Sacked nurses receive termination letters

March 9, 2012 5:17 pm


Sacked nurses get termination letters/FILE
NAIROBI, Kenya, March 9 – The 25,000 nurses sacked on Thursday have started receiving their termination letters as indicated by Medical Services Minister Anyang’ Nyong’o.

The nurses who defied a government return to work order were still adamant that the government must address their issues.

“We are not even asking about basic pay, but what was agreed with our officials in December must be implemented, we be given equipment and those employed under the Economic Stimulus Package must be absorbed,” said a Mr Maina, a representative of the National Nurses Association of Kenya.

Mbagathi District Hospital Medical Superintendent Andrew Suleh told Capital News on Friday that the strike had affected the hospital where they had now engaged the services of three community health workers to attend to seven patients in the ward.

“The nurses have received their sacking letters as from noon today (Friday). If my nurses come back to work, I will be the first person to appeal to the ministry to rescind the decision,” Suleh said.

“We are not doing surgeries; we are not admitting expectant mothers because these services rely heavily on the nurses and they have not yet come back to work,” he added.

He said at least 150 nurses from the hospital had sack letters for participating in the strike.

However one of the nurses at Mbagathi District Hospital who had received a sack letter complained that she was on leave and did not participate in the strike.

“They are giving even to some of us who were on leave,” she said.

The Medical Superintendent said that such cases would be addressed at the Ministry of Medical Services.

He said the hospital had so far received about 20 job applications but they were yet to receive official communication from the Ministry specifying the details of the recruitment process if any.

Elsewhere, National Nurses Association of Kenya National Secretary Omiah Fredrick urged the striking health workers to be patient as the union tries to engage the government and implore on it to reconsider the decision to sack.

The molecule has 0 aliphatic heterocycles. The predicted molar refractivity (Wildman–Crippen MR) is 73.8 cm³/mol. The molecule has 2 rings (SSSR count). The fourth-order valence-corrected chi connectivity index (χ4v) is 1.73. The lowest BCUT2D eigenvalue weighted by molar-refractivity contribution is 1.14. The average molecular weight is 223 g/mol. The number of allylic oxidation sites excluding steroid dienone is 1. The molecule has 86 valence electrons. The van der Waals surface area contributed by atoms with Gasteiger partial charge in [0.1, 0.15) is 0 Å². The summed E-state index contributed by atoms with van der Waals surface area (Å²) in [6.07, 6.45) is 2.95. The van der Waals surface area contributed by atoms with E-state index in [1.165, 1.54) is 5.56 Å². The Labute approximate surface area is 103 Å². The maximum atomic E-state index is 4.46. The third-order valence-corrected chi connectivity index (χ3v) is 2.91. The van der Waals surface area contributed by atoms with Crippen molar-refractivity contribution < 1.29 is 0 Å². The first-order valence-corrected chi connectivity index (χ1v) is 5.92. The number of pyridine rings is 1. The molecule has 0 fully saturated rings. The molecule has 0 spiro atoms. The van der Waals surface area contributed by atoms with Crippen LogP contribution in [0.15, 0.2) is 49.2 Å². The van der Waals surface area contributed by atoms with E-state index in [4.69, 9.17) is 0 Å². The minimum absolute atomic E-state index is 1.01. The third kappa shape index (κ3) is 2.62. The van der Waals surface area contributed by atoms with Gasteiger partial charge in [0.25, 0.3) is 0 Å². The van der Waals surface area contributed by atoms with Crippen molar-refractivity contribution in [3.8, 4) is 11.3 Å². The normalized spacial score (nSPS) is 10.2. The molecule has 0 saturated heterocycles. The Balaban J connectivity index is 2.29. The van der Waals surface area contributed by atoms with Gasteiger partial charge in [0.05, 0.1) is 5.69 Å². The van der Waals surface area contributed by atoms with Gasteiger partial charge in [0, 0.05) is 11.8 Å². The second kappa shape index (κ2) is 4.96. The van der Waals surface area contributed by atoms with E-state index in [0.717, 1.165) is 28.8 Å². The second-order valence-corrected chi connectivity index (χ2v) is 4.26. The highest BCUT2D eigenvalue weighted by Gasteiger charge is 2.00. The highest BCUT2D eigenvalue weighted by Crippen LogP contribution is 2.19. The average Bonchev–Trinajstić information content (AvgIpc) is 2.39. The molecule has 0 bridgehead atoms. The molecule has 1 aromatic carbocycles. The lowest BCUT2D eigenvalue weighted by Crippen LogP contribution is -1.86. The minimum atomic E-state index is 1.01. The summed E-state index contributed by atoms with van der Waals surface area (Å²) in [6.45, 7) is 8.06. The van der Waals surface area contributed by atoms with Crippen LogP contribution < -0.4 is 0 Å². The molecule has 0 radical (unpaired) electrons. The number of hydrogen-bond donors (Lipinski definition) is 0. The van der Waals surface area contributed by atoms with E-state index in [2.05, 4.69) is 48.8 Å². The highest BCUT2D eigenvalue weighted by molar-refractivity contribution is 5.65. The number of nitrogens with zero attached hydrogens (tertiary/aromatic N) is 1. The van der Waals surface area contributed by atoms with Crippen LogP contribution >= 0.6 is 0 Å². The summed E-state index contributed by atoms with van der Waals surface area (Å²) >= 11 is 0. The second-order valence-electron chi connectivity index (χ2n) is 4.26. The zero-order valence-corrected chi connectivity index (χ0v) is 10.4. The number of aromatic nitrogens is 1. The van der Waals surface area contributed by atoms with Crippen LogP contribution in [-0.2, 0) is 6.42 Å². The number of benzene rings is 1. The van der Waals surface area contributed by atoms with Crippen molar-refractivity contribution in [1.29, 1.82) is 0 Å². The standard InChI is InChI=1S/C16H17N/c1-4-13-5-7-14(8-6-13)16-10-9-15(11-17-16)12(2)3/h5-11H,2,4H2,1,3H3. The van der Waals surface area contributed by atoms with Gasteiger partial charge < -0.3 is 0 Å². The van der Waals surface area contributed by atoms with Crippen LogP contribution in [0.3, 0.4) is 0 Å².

“That is going to even worsen the situation because sacking 25,000 striking workers is not as easy. The health facilities out there are not operational; Kenyans are desperately in need of health services, I think it will be honorable on the governments part to offer these health workers something they can be able to go back home with,” Omiah told Capital News.

“Actually our members are now confused on whether they should go back to work or not and they are saying if they have been sacked, why should they be asked to report back to work,” he added.

He said a solution must be sought on the standoff adding that a seven member to joint consultative team set up to look into the issues the nurses had raised had halted its work following the government sack order.

The nurses went on strike Thursday last week demanding standardisation of extraneous allowances.

They are also demanding call allowance, private practice allowance, payment of interns, risk allowance, promotions, re-designation for certificate holders who have acquired diplomas, review of schemes of service, uniform allowance for nurses and nutritionists.

Meanwhile, The Parliament’s Committee on Health led by Chairman Robert Monda said it would on Monday intervene if the stand-off will not have been resolved.

“It is not business as usual because these people have had a protracted struggle for a week and all the time they are negotiating, but negotiations for leadership must bear fruits. In this case our fruits are our patients must be assisted in the hospital,” he told a news conference.

Parliament’s Standing Orders allows its Committees to act on their own volition to probe any matter that was under their jurisdiction and make a report to the house.

The Committee was established to handle matters related to health, medical care and health insurance.

Monda said the sack order by the government was reckless and insensitive to the majority of Kenyans who depend on public health institutions for medical care.

The Committee chair said that they would meet with both parties to establish why they had not been able resolve the matter.

“The sacking has simply aggravated the situation, antagonism between the government and workers has only one result; which is, it is the sick who are suffering and it is the sick who are dying,” said Monda.

Committee Member Fred Outa termed the strike as a “national emergency” that should be addressed urgently.

“If you have elected people to speak on your behalf and the outcome turned out to be untrusted, then that is not going to help us solve this problem and we are not going to continue having this tag of war while people are dying in this country,” he said.


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